Chances if you are living with IBS, you know that there is a ton of information out there about the symptoms, possible causes, and the fact that there is no real cure for this condition, but there actually isn’t much from real people about what it’s honestly like to live with it. So, here’s the thing – I have IBS. I battle it, every day. In fact, I’m just balancing out after almost a two-year long flare-up.
While things are finally getting better, it’s been a rough, and uncomfortable run. I’m not going to get into the details of what kind of IBS I have – too much information, I think, but I will tell you that in general, there is the type of IBS that is associated with constipation, and the type that is associated with diarrhea. Like I said, it’s gross. Each type has it’s dangers – and problems, but it’s also likely that you will experience some type of gas and bloating. Worse still is the pain that is associated with IBS. According to “official” symptoms, pain is relieved with a bowel movement, but here’s the thing – you don’t always have to go.
Now, I have a pretty high pain tolerance, but I’m going to tell you that IBS pain has caused me to double over and actually sweat. For me, it was worse than labor. I’ve had a prescription that was supposed to help ease the pain, but it didn’t help. When things were the worst, ibuprofen was the only thing that could ease the pain.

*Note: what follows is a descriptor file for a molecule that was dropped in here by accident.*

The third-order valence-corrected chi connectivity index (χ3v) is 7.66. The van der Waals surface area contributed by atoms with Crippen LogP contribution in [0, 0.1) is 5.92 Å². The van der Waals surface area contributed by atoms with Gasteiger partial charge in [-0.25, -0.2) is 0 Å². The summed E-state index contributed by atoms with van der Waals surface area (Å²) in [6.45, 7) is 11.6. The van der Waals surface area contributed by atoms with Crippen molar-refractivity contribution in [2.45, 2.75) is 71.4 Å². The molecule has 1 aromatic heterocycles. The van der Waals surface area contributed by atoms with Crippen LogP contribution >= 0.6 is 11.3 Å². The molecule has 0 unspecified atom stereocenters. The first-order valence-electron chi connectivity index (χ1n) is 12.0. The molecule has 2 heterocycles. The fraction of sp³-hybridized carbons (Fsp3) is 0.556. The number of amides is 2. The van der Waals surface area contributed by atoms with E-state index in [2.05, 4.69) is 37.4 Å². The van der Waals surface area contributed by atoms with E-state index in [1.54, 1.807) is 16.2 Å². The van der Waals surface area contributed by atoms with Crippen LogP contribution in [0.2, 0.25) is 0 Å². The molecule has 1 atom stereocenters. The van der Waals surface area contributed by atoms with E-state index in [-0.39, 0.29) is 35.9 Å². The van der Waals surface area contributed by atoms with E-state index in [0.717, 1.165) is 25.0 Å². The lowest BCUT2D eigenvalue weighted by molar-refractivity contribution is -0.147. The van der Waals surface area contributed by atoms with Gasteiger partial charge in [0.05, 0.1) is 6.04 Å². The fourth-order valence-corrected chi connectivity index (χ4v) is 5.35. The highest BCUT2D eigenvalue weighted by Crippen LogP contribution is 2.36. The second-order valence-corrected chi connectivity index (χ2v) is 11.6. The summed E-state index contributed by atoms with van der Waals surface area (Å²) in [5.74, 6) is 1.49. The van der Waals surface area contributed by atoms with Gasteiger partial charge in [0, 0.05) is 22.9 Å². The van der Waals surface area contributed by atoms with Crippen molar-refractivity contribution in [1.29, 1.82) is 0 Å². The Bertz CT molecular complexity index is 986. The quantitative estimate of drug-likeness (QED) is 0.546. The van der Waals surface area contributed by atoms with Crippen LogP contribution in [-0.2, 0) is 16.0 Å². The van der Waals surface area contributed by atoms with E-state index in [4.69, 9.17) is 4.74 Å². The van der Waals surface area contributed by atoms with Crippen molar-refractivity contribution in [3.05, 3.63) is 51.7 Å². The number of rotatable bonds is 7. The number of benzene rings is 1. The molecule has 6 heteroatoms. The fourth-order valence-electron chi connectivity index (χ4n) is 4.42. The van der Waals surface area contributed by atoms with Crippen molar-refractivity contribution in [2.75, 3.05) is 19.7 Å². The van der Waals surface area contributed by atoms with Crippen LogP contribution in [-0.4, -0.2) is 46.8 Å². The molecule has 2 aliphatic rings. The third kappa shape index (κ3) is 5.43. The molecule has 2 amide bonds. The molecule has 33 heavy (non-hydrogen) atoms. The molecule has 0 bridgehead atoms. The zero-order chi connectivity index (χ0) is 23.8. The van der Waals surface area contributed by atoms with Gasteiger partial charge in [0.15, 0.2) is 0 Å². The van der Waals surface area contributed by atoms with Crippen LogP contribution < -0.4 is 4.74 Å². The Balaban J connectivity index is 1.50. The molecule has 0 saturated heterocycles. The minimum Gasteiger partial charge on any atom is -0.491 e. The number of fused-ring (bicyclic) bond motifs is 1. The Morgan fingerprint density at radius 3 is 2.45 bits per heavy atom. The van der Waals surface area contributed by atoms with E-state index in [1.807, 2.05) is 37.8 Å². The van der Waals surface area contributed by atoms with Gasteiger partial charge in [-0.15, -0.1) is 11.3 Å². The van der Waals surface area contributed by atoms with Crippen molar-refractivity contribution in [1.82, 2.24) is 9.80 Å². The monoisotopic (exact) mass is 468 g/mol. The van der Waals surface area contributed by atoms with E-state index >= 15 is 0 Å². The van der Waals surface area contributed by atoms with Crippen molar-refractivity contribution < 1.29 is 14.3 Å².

Health care professionals say that regular exercise can help to keep you balanced and avoid symptoms, and they are right, to a point. In my case, exercising in the middle of a flare up seems to only make my symptoms worse. Great.
My doctor says that stress causes IBS flare ups, as well as the hormonal changes that come about the time a woman has her period. She’s right. With me, the pain starts when the crisis is solved, and we won’t even talk about what happens during those dreaded four days a month.
It sounds pretty bleak, but the good news is that it’s not all grim. You can control your IBS symptoms, and for me, it’s been a matter of finding what works. I found that when I started to pay attention to the foods I had eaten before I began to experience symptoms, and I was able to avoid them, or eat them in moderation.
I also started trying to relax – like a lot. I’m getting more sleep and exercising more, and enjoying Greek yogurt and other sources of “good” bacteria. I’m also keeping an eye on the foods I eat in general, and trying to get a healthy balance of fresh produce while working to ensure that I don’t experience a flare.
The point is; while you’re in the middle of an IBS flare; you might think that it will never end. You may feel as if the rest of your life is going to be difficult and filled with pain, but you can manage your IBS. It’s hard and frustrating, but it can be done.